E. That’s true. I really feel blocked. Like I’m choking when I try and stay angry with you.

I end up talking from three different places, all mixed up. The kid is remembering abuse, and is choking and scared. The teenager is furious with Ron. And I’m there, trying to make this coherent.

R. So I see all three of you – the little girl who was traumatized, the angry teenager, you….I’m talking to all of you.

This is the one part of the session where I feel a bit heard. I’d complained to Ron that he was ‘too intelligent’ to talk to parts, so he’s trying now, and it feels good actually.

E. I can really see how I’m in all these parts at once. I don’t want to be that way, it scares me.

R. If you don’t want to be that way, you are denying who you are. That is how you are keeping these splits going. You shut down most of yourself all the time. When we first started working together, you used to lie down, and go through some of these feelings?

E. What? I used to lie down?

R. Yes, you said you’d turn on music, and feel things….

E. Oh, that. That was because the dentist was triggering all these memories. Yeah.

E. I do let the parts be. Like those drawings I do. Like here. You mean I don’t do that with other people there? If I was like this with friends, they’d be pretty upset.

R. You wouldn’t be exactly like this with friends – you aren’t in therapy with your friends. But you are denying pieces of who you are all the time.

E. Well, I have to function. (I’m really irritated). I have to work.

I can’t remember what happened next. I’m partly in a memory that’s been triggered because I’m so angry with Ron, so I’m kind of overtaken by emotions and my mind is not working well. The upshot is that Ron thinks I’m perpetuating these splits in myself by not listening to them and allowing them space, and treating them the same way my family treated me when I was a child, by ignoring.

It’s not a bad theory really. But I never feel any kind of connection or caring from Ron. We’re sparring the whole time, and a part of me is devastated by that. He talks for a while, then I simply sit on his black couch, staring at my hands. I get up and leave a few minutes early. Neither of us feeling good I’d say.

  1. Laura said:

    this is mostly over my head, but it's something I wonder about… people in a group are going to be dealing with different levels of stuff. what if I were in a group with you, would I ever be able to talk about my piddly stuff? I think it's an important question "do you ever want to talk about other people's stuff?", I don't know what his tone was, but it's a good question, and a central problem for groups. I would guess that the answer is "sure, but not when I'm feeling suicidal, or when my own pain is above a 5 (on a scale to 10)." everyone needs to talk, in order to be available for listening.I like his idea about dissociation being protective. Not that it's the goal, but if you get too close to the edge, it's there. I thought it was amazing that he realized he was talking to 3 parts. and it seems really good that you see yourself in each part. It looks from here that he's pushing you out of caring, and that you're more spontaneous under pressure. good for getting the toxins out. Hugs, Ellen!!

  2. Ellen said:

    HI Laura,It's great to get a positive perspective, as I don't feel at all positive about the session. It is impossible to listen well under certain circumstances, like when you feel extremely distressed yourself. I actually spend a lot of time listening to friends – they like to tell me stuff. Even in the group, there is one woman that seems only to talk about things by way of talking to me. It's really not true that I do not care to listen. I would want to listen to you and I'm sure your stuff is not piddly. There is the whole issue of how severe is the distress, but also, do I like the person. The more I like the person, no matter how upset or how calm, the more interested I am in listening. Dissociation is protective, but I don't think he talked about that. But I don't know what his point was, about that being fine. It feels bad to me. Yeah the parts thing was good. It's hard for him, so I appreciate that. To me he seemed uncaring, but maybe you are seeing it better than I am. I hope so. Thanks for the encouragement. Hugs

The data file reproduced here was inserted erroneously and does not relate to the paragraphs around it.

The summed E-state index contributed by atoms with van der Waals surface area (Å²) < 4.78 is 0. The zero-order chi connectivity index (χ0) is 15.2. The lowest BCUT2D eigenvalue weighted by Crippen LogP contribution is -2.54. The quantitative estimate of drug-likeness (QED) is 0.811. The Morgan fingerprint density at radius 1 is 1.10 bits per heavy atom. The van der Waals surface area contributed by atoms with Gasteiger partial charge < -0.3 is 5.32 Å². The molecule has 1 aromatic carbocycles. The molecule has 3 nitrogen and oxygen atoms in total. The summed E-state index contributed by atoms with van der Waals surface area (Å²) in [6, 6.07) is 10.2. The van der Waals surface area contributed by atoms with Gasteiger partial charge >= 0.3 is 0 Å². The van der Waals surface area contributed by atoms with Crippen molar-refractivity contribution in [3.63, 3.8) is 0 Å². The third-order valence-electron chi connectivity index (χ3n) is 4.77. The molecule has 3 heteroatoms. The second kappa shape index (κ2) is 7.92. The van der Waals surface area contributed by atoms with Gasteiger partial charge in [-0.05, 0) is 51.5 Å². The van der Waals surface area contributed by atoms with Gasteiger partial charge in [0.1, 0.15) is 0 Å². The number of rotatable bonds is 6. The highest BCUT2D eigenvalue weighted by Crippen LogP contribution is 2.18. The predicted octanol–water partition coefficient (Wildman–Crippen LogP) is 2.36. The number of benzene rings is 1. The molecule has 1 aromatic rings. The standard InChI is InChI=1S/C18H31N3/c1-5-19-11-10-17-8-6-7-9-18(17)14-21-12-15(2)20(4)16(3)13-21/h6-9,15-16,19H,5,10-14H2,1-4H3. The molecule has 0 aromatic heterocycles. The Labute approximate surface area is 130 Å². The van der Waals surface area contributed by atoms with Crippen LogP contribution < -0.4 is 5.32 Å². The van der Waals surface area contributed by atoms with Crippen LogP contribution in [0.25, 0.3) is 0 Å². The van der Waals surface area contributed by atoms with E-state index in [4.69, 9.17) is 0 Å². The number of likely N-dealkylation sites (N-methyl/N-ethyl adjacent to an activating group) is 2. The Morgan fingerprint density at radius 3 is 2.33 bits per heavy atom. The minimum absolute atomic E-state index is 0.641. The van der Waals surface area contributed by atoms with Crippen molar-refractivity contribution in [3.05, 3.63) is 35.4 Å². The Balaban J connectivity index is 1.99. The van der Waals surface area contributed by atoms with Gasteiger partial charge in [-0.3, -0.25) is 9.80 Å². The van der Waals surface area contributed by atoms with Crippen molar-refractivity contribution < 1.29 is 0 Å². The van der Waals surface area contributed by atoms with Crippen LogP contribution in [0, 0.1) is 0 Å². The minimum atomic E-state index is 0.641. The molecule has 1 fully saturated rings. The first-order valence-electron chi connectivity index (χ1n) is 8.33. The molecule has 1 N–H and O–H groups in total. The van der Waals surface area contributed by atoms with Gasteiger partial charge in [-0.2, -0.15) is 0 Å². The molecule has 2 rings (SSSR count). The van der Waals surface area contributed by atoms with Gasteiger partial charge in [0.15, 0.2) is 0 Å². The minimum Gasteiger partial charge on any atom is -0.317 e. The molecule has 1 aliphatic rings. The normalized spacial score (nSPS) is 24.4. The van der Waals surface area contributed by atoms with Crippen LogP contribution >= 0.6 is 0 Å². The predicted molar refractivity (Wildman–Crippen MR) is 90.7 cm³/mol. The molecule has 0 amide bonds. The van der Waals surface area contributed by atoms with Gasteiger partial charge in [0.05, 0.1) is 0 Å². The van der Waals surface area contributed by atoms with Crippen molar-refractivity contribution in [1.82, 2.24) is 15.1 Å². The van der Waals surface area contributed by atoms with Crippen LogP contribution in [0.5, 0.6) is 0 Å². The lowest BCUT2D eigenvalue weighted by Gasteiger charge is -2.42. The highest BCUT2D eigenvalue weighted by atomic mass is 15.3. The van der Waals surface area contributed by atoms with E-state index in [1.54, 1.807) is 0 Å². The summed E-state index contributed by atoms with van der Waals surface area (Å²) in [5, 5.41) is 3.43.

3. Laura said:

    that's a good insight! "…how severe is the distress, but also, do I like the person". You don't like E (fair to say?), so she'll be especially hard to listen to when you're in distress. I can really relate to that. I already knew that you are a good listener and friend. I think it's possible to hear that question (do you want to listen to anyone else?) as an objective question to explore, rather than as an accusation.I realized afterward that, just reading the words flat on the page, my impression of the session didn't match yours (which isn't usually the case). I think that's because you're judging a lot of what he says/looks on whether it means he cares about you – and he's not winning a lot of those judgments. For example, when you say that he likes to talk about HIS group, and himself, best. You feel that you can predict that he'll go for those ego rewards. Talking about group means talking about not-Ellen, means he cares more about that, than about you, and your concerns (right?). From here, it looks like there are really great therapeutic, Ellen-centric reasons to talk about what happens in YOUR group, and what you're feeling about HIM. If you're talking about leaving therapy, or suicide, then he jumps on that and I'm glad he does, for your sake – not because he needs the revenue.anyway, these are pretty small potatoes. He does give you some feedback about dismissing comments, and not wanting to delve into your emotions (in group?), and I can really see how you would feel criticized. Still, if you're in group to understand what goes wrong in your relationships, it sounds like it might be useful. Maybe, in this case, you need to _feel liked_ in order to hear it as constructive?It's hard for me to imagine, as much as I like the idea of group, and believe in how it's supposed to work, how someone who's in great emotional distress is going to be available to the other group members, for hashing out the intricacies of how they're relating. It sounds to me as if Ron would like you to ditch the adult when you're in session. Stop being coherent. And in group, too. The only places you don't need to be coherent, where you don't need to suppress parts.